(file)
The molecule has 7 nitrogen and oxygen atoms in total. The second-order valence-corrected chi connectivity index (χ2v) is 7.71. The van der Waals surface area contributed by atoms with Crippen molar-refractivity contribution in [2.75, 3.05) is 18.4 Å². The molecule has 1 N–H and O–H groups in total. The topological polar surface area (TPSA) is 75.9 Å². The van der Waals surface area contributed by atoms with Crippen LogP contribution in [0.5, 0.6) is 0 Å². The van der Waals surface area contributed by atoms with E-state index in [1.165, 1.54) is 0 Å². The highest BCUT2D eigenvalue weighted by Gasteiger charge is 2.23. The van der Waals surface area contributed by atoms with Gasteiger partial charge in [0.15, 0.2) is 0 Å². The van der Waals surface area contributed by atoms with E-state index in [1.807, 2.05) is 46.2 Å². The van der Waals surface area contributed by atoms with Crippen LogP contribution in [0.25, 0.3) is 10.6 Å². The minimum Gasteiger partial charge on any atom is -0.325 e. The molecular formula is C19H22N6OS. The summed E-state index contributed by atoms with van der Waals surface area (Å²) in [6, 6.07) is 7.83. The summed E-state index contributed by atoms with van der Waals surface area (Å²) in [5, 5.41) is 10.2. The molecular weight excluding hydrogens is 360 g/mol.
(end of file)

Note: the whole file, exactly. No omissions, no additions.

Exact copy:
The molecule has 7 nitrogen and oxygen atoms in total. The second-order valence-corrected chi connectivity index (χ2v) is 7.71. The van der Waals surface area contributed by atoms with Crippen molar-refractivity contribution in [2.75, 3.05) is 18.4 Å². The molecule has 1 N–H and O–H groups in total. The topological polar surface area (TPSA) is 75.9 Å². The van der Waals surface area contributed by atoms with Crippen LogP contribution in [0.5, 0.6) is 0 Å². The van der Waals surface area contributed by atoms with E-state index in [1.165, 1.54) is 0 Å². The highest BCUT2D eigenvalue weighted by Gasteiger charge is 2.23. The van der Waals surface area contributed by atoms with Gasteiger partial charge in [0.15, 0.2) is 0 Å². The van der Waals surface area contributed by atoms with E-state index in [1.807, 2.05) is 46.2 Å². The van der Waals surface area contributed by atoms with Crippen LogP contribution in [0.25, 0.3) is 10.6 Å². The minimum Gasteiger partial charge on any atom is -0.325 e. The molecular formula is C19H22N6OS. The summed E-state index contributed by atoms with van der Waals surface area (Å²) in [6, 6.07) is 7.83. The summed E-state index contributed by atoms with van der Waals surface area (Å²) in [5, 5.41) is 10.2. The molecular weight excluding hydrogens is 360 g/mol.